Lange A , Prajal PH, Heames B , Findlay GD, Bornberg-Bauer E
Structural and functional characterization of a putative de novo evolved gene in Drosophila
, 2020

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Comparative genomic studies have repeatedly shown that new protein coding genes can
emerge de novo from previously non-coding DNA. An open question is how and when the
structures of encoded de novo proteins emerge and subsequently evolve. Here, we com-
bine biochemical, genetic and evolutionary analyses to elucidate the structure and function
of goddard (gdrd), a gene which appears to have evolved de novo 40 Mya at the base of the
Drosophila genus. While previous studies have demonstrated that gdrd is required for male
fertility, we now pinpoint the defect caused by gdrd mutants as occurring during late sper-
matogenesis, and characterize the failure of elongated spermatids to undergo individualiza-
tion. Structural modelling, together with experimental data, show that Gdrd protein contains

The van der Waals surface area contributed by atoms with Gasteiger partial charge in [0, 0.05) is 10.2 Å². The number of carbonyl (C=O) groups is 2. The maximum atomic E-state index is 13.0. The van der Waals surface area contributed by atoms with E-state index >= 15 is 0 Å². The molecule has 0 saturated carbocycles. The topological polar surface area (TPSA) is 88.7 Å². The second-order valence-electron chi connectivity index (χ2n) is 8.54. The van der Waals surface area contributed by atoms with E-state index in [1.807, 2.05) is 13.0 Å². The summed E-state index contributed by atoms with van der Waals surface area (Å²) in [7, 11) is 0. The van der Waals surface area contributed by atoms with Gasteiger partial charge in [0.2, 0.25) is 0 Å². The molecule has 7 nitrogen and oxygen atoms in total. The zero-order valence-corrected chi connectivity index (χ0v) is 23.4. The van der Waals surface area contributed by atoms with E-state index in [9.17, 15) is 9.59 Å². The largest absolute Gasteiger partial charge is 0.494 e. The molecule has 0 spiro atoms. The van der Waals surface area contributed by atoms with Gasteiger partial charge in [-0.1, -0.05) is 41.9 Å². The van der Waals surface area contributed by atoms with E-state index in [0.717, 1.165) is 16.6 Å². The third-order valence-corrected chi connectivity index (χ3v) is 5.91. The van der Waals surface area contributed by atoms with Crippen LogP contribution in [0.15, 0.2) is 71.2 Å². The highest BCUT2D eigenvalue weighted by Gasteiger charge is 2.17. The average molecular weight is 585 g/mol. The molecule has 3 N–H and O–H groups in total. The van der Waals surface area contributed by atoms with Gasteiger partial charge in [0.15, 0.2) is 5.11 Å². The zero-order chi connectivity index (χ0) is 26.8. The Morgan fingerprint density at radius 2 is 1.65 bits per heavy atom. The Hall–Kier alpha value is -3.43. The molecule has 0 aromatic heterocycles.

a large central α-helix, but is otherwise mostly disordered as expected given its emergence
from non-coding sequence. We compared its predicted structure with orthologs from diver-
gent fly species, and their reconstructed ancestral sequences, identifying the same α-helix
in all examined ancestral and extant sequences. Accordingly, Gdrd’s structure appears to
have been maintained, with only minor changes at its termini, over millions of years. While it
remains uncertain at which point Gdrd’s function became required for sperm production, we
hypothesize that Gdrd’s initial protein structure was largely similar to its present day struc-
ture, and that this initial structure contributed to the protein’s retention by selection.